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Colonel Pamela Melroy graduated from Wellesley College in 183 with a Bachelor of Arts degree in Physics and Astronomy. Following her graduation and commissioning into the US Air Force, she received a Master of Science degree in Earth and Planetary Sciences from Massachusetts Institute of Technology in 1984.
Col. Melroy was commissioned through the Air Force Reserve Officers’ Training Corps (ROTC) program in 1983. As a co-pilot, aircraft commander, instructor pilot, and test pilot, Col. Melroy logged more than 6,000 flight hours in more than 50 different aircraft before retiring from the Air Force in 2007. She is a veteran of Operation Desert Shield/Desert Storm and Operation Just Cause, with more than 200 combat and combat support hours.
Col. Melroy was selected as an astronaut candidate by NASA in December 1994. Initially assigned to astronaut support duties for launch and landing, she also worked advanced projects for the Astronaut Office. She also performed Capsule Communicator (CAPCOM) duties in mission control. In addition, she served on the Columbia Reconstruction Team as the lead for the crew module and served as Deputy Project Manager for the Columbia Crew Survival Investigation Team. In her final position, she served as Branch Chief for the Orion branch of the Astronaut Office.
One of only two women to command a space shuttle, Col. Melroy logged more than 38 days (924 hours) in space. She served as pilot on two flights, STS-92 in 2000 and STS-112 in 2002, and was the mission commander on STS-120 in 2007. All three of her missions were assembly missions to build the International Space Station.
Col. Melroy was sworn is as the NASA Deputy Administrator on June 21, 2021.
Col. Fincke graduated from MIT in 1989 with a Bachelor of Science in Aeronautics and Astronautics as well as a Bachelor of Science in Earth, Atmospheric and Planetary Sciences. Following his MIT education, he immediately attended a summer exchange program with the Moscow Aviation Institute in the former Soviet Union where he studied cosmonautics. Upon graduation from Stanford University in 1990, he entered the United States Air Force where he “washed out” of the Euro-NATO Joint Jet Pilot Training program and then was reassigned as a Space Systems Engineer and a Space Test Engineer at Los Angeles Air Force Base. As a Flight Test Engineer at Edwards and Eglin Air Force Bases, he flew in F-16 and F-15 aircraft. In January 1996, he reported to the Gifu Test Center, Gifu Air Base, Japan, where he was the United States Flight Test Liaison to the Japanese/United States XF-2 fighter program. Col. Fincke has over 1,900 flight hours in more than 30 different aircraft types.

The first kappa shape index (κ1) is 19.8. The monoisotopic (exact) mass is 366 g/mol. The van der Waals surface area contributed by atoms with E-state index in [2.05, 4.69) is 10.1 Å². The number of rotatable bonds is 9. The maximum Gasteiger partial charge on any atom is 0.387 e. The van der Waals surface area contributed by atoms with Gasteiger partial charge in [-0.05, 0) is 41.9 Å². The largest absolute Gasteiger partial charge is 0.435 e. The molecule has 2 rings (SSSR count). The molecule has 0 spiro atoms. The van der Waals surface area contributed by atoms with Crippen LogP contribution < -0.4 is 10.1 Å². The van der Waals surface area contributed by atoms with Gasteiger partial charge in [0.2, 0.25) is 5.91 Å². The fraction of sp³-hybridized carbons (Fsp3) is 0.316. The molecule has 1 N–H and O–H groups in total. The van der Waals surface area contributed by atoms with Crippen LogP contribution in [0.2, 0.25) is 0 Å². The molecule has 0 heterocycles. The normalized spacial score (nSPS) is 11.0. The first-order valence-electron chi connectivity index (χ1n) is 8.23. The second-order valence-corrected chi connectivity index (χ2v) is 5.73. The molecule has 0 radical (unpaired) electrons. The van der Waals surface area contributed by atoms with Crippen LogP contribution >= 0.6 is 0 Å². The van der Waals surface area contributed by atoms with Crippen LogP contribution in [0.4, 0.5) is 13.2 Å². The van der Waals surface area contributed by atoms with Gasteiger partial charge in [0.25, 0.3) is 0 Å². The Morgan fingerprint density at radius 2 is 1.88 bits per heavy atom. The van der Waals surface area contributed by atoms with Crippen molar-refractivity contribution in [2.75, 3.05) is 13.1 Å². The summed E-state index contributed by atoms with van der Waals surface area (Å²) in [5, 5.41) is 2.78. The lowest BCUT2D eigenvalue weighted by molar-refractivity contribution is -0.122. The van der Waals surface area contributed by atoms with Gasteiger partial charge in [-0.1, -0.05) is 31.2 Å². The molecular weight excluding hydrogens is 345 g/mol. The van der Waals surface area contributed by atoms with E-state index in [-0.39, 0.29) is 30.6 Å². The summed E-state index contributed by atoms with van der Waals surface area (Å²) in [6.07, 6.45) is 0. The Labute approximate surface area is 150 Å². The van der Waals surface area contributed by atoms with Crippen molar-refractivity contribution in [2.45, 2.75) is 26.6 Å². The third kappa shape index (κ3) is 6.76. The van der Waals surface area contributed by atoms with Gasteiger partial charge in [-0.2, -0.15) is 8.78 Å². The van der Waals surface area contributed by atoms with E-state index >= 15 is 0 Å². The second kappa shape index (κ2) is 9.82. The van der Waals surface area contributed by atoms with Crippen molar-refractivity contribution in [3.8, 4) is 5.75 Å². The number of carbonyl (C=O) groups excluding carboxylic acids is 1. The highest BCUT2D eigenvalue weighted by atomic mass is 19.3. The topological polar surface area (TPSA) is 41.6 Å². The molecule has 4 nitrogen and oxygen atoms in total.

Col. Fincke was selected as an astronaut by NASA in 1996. The Pennsylvania native is the veteran of three spaceflights, Expedition 9 in 2004, Expedition 18 in 2009, and STS-134 in 2011. For Expedition 9, Fincke served as Science Officer and Flight Engineer during his six-month stay onboard the International Space Station. While there, he performed four spacewalks. For Expedition 18, Fincke served as Commander, where he and his crew prepared the station for future six-person crews. For STS-134, he served as Mission Specialist and completed three spacewalks. Col. Fincke has logged more than a year in orbit, with nine space walks.
After working with NASA’s Commercial Crew Program to develop and bring two new crewed spacecraft online, the Space-X Crew Dragon and the Boeing CST-100 Starliner, Fincke was selected to serve as the Joint Operations Commander on the first crewed experimental test flight of the Starliner. Riding on the Atlas V launch vehicle, this will be Fincke's third rocket and spacecraft combination to orbit.